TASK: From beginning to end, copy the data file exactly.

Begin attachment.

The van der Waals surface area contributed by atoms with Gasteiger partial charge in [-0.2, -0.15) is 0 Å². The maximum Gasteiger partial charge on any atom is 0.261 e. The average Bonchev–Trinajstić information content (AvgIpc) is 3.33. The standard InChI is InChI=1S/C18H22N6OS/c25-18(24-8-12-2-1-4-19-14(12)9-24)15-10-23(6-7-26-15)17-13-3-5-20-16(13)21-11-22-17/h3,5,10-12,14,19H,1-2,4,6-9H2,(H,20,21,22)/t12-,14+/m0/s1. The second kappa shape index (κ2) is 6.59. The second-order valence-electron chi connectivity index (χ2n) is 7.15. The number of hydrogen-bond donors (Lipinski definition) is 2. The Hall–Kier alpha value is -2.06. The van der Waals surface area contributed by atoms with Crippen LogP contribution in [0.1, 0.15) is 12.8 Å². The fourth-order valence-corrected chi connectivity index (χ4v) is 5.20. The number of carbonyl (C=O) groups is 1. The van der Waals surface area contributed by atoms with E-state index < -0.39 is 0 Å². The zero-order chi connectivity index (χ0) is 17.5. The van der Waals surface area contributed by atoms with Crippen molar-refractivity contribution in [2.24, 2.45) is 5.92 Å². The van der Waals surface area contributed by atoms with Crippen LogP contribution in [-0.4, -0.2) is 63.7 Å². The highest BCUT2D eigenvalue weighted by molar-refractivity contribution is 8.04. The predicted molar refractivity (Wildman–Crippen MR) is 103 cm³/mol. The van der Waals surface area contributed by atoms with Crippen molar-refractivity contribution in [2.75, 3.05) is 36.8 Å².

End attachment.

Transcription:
The van der Waals surface area contributed by atoms with Gasteiger partial charge in [-0.2, -0.15) is 0 Å². The maximum Gasteiger partial charge on any atom is 0.261 e. The average Bonchev–Trinajstić information content (AvgIpc) is 3.33. The standard InChI is InChI=1S/C18H22N6OS/c25-18(24-8-12-2-1-4-19-14(12)9-24)15-10-23(6-7-26-15)17-13-3-5-20-16(13)21-11-22-17/h3,5,10-12,14,19H,1-2,4,6-9H2,(H,20,21,22)/t12-,14+/m0/s1. The second kappa shape index (κ2) is 6.59. The second-order valence-electron chi connectivity index (χ2n) is 7.15. The number of hydrogen-bond donors (Lipinski definition) is 2. The Hall–Kier alpha value is -2.06. The van der Waals surface area contributed by atoms with Crippen LogP contribution in [0.1, 0.15) is 12.8 Å². The fourth-order valence-corrected chi connectivity index (χ4v) is 5.20. The number of carbonyl (C=O) groups is 1. The van der Waals surface area contributed by atoms with E-state index < -0.39 is 0 Å². The zero-order chi connectivity index (χ0) is 17.5. The van der Waals surface area contributed by atoms with Crippen molar-refractivity contribution in [2.24, 2.45) is 5.92 Å². The van der Waals surface area contributed by atoms with Crippen LogP contribution in [-0.4, -0.2) is 63.7 Å². The highest BCUT2D eigenvalue weighted by molar-refractivity contribution is 8.04. The predicted molar refractivity (Wildman–Crippen MR) is 103 cm³/mol. The van der Waals surface area contributed by atoms with Crippen molar-refractivity contribution in [2.75, 3.05) is 36.8 Å².